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What to do if faced with iPhone 7 battery drain problem after installing iOS 11, other issues

Hello and welcome to our latest #iPhone7 troubleshooting article. Today we cover a couple of issues for this device, including the notorious battery drain problem after installing iOS11. We hope you’ll find it helpful.

If you are looking for solutions to your own #iOS issue, you can contact us by using the link provided at the bottom of this page.

When describing your issue, please be as detailed as possible so we can easily pinpoint a relevant solution. If you can, kindly include the exact error messages you are getting to give us an idea where to start. If you have already tried some troubleshooting steps before emailing us, make sure to mention them so we can skip them in our answers.

Below are specific topics we’re bringing for you today:

Problem 1: iPhone 7 Plus screen freezing up after replacement, reasons why you need to let Apple repair your broken iPhone 7

Hi. I purchased a used iPhone 7 Plus a few months ago. The screen had marks all over the glass that wouldn’t come off so I went to a repair shop for a screen replacement. They did the repair and everything seemed ok until later that day when I made a payment at a store using Apple Pay, the touchscreen froze up. The Home button and sleep/wake button still worked but the touchscreen was completely unresponsive. I did a hard reset and that fixed the touchscreen. I originally thought it was an issue with iOS 11 since I had just updated to iOS 11 just before the repair. After that I started noticing lag with scrolling as well as lag with the keyboard, like missing keystrokes. Another thing I noticed as the weeks went by is the display is slightly off color-wise compared to an untouched iPhone. The display on the aftermarket screen seems like more of a cooler color temperature and some colors are not as saturated as a stock OEM display. I assume the display is on the cheaper spectrum of copies for the store to make reasonable profits. While this was going on I still thought maybe it’s related to iOS 11 and future updates might iron out bugs. Now I’m running iOS 11.1.2 and the problems still remain. I’ve done a considerable amount of research online trying to find solutions and it appears some makers of after market screens were aware of the issue with iOS 11 and it’s affecting a number of people.

While researching I found out that Apple has a calibration machine they use for screen and home button repairs and the only solution I can think is to try to get it repaired by Apple. I’ve done a battery replacement on a iPhone 6 so I’m familiar with opening up an iPhone but, I’m leary of attempting to open up the iPhone 7 Plus because I don’t want to inflict further damage.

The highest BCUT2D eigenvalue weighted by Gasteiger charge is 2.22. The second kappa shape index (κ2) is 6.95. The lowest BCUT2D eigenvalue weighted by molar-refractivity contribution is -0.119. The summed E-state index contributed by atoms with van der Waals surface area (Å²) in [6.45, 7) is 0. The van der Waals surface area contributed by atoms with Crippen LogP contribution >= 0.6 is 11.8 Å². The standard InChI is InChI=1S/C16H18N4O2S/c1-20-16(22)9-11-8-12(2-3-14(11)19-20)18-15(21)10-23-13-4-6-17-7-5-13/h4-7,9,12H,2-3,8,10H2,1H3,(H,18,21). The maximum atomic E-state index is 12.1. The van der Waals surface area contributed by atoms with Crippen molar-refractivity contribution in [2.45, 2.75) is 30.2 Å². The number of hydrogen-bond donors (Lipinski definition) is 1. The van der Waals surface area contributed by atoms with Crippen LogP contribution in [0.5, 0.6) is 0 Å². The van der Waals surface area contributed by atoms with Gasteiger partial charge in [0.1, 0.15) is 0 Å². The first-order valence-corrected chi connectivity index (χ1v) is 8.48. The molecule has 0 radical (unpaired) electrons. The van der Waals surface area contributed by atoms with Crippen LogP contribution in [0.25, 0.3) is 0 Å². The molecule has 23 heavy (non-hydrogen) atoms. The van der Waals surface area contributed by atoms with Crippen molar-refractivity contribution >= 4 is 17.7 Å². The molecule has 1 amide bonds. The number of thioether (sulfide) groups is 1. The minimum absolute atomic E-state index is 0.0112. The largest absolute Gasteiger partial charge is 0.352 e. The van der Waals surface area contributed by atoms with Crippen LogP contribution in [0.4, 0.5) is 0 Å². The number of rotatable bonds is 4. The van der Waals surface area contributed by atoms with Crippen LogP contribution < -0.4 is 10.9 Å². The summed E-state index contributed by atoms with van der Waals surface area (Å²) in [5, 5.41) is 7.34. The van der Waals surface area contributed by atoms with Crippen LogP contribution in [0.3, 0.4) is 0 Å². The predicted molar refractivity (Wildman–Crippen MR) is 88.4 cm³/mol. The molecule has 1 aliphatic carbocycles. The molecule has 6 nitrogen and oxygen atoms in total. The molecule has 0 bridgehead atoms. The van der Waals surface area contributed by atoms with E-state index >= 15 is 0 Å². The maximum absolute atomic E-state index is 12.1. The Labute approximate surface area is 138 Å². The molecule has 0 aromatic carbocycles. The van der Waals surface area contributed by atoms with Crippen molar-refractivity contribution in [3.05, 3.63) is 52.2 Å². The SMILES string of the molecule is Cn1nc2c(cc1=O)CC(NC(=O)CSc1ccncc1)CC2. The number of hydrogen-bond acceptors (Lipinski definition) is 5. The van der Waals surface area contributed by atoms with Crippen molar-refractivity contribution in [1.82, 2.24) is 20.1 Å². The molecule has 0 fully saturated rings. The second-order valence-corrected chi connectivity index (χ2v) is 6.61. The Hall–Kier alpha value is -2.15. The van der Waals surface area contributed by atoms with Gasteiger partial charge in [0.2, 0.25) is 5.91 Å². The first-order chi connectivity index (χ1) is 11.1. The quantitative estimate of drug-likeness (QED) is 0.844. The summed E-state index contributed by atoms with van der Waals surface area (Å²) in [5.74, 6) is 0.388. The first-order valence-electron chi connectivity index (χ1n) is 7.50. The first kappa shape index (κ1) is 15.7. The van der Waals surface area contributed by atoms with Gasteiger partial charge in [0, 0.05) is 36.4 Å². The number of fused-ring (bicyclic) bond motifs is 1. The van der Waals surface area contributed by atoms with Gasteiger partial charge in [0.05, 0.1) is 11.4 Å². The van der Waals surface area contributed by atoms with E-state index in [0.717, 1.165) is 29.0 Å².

I’ve restored the phone a number of times including the last time doing a full restore and setting up as new and manually reinstalling everything. I’ve read some people have found the front facing camera and proximity sensor cable was not completely seated right and plugging them in properly solved the issue. Like I said, I’m afraid to open it up and causing more extreme damage but at this point I’m open to any suggestions on this matter.

When iOS 11.0.3 was released, some people claimed it fixed these lag issues with screen repairs but not for me. Do you think it could just be a cheap aftermarket screen that is simply bad or other problems not related to the screen? Thank you for taking the time to read this I’m desperate to just have a properly functioning iPhone. — Derek

Solution: Hi Derek. First of all, there’s a few sets of wisdom in letting Apple fix Apple devices. For one, Apple technicians are familiar and trained how to fix common hardware issues as broken screen assembly in iPhone devices. That’s what they do for a living day in and day out so it’s fair to say they must know what they’re doing.

Another reason why you only let a trained Apple technician fix an Apple device is the availability of proprietary tools in fixing evolving issues. We’ve done our fair share of screen assembly replacement for the iPhone 7 and we can tell you, we don’t have to calibrate something. It doesn’t mean though that Apple can’t make use of exclusive testing tools for their own repair sessions. For example, it’s a common mistake for some amateur users to replace an iPhone 7 Home button together with the screen. This is can be problematic because once the replacement is finished and they boot the phone up, it will act as if there’s no Home button at all, or it will keep on showing a message that touch ID is missing or cannot be activated. This is due to the fact that the Home button in an iPhone 7 has an integrated chip that’s unique to the device itself. This chip carries a unique identification that is only compatible with the original motherboard. If you use an aftermarket or different Home button, the motherboard will not recognize it. Apple however have the tool to reprogram the Home button so it can be identified properly by the motherboard. Sure Apple repair may be a bit expensive compared to your friendly neighborhood shop but at least you know quality care has been taken to bring the normal working order of your device. And it’s voluntary of course so if you encounter problems due to poor third party shop repair, be ready to invest in yet another follow up sessions.

Aftermarket components may be incompatible or of poor quality

Secondly, original components follow stringent requirements from Apple during manufacturing so they usually perform better and last longer than aftermarket versions. It’s no surprise that some screen replacement purchased somewhere fail only months after being installed. Some even fail right during or after repair. Which is also why you should only let Apple do the repair and replacement for you.

Hardware repair can sometimes be tricky, even for seasoned technicians